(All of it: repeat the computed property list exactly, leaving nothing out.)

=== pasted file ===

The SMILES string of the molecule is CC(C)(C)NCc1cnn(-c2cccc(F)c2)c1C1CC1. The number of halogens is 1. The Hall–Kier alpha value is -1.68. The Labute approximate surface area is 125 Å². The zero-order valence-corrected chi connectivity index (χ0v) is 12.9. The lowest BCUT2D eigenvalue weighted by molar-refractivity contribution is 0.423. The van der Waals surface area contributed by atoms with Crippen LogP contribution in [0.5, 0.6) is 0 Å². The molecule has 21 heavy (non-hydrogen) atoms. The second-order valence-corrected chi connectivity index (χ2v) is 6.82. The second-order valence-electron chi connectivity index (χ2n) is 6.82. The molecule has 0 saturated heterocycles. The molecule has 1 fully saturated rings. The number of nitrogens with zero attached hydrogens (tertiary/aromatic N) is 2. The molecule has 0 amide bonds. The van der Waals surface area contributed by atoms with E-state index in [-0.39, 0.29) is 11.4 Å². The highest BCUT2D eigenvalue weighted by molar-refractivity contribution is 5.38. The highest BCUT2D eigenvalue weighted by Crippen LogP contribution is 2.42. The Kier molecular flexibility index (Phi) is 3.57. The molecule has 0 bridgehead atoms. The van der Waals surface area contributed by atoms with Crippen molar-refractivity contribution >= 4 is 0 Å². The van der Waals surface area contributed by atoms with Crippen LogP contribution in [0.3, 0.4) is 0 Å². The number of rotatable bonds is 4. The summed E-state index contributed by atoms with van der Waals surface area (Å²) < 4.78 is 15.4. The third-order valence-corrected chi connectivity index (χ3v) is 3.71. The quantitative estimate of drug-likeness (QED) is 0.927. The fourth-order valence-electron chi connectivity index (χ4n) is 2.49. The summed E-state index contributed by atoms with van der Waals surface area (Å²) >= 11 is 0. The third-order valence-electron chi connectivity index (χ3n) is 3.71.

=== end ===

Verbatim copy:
The SMILES string of the molecule is CC(C)(C)NCc1cnn(-c2cccc(F)c2)c1C1CC1. The number of halogens is 1. The Hall–Kier alpha value is -1.68. The Labute approximate surface area is 125 Å². The zero-order valence-corrected chi connectivity index (χ0v) is 12.9. The lowest BCUT2D eigenvalue weighted by molar-refractivity contribution is 0.423. The van der Waals surface area contributed by atoms with Crippen LogP contribution in [0.5, 0.6) is 0 Å². The molecule has 21 heavy (non-hydrogen) atoms. The second-order valence-corrected chi connectivity index (χ2v) is 6.82. The second-order valence-electron chi connectivity index (χ2n) is 6.82. The molecule has 0 saturated heterocycles. The molecule has 1 fully saturated rings. The number of nitrogens with zero attached hydrogens (tertiary/aromatic N) is 2. The molecule has 0 amide bonds. The van der Waals surface area contributed by atoms with E-state index in [-0.39, 0.29) is 11.4 Å². The highest BCUT2D eigenvalue weighted by molar-refractivity contribution is 5.38. The highest BCUT2D eigenvalue weighted by Crippen LogP contribution is 2.42. The Kier molecular flexibility index (Phi) is 3.57. The molecule has 0 bridgehead atoms. The van der Waals surface area contributed by atoms with Crippen molar-refractivity contribution >= 4 is 0 Å². The van der Waals surface area contributed by atoms with Crippen LogP contribution in [0.3, 0.4) is 0 Å². The number of rotatable bonds is 4. The summed E-state index contributed by atoms with van der Waals surface area (Å²) < 4.78 is 15.4. The third-order valence-corrected chi connectivity index (χ3v) is 3.71. The quantitative estimate of drug-likeness (QED) is 0.927. The fourth-order valence-electron chi connectivity index (χ4n) is 2.49. The summed E-state index contributed by atoms with van der Waals surface area (Å²) >= 11 is 0. The third-order valence-electron chi connectivity index (χ3n) is 3.71.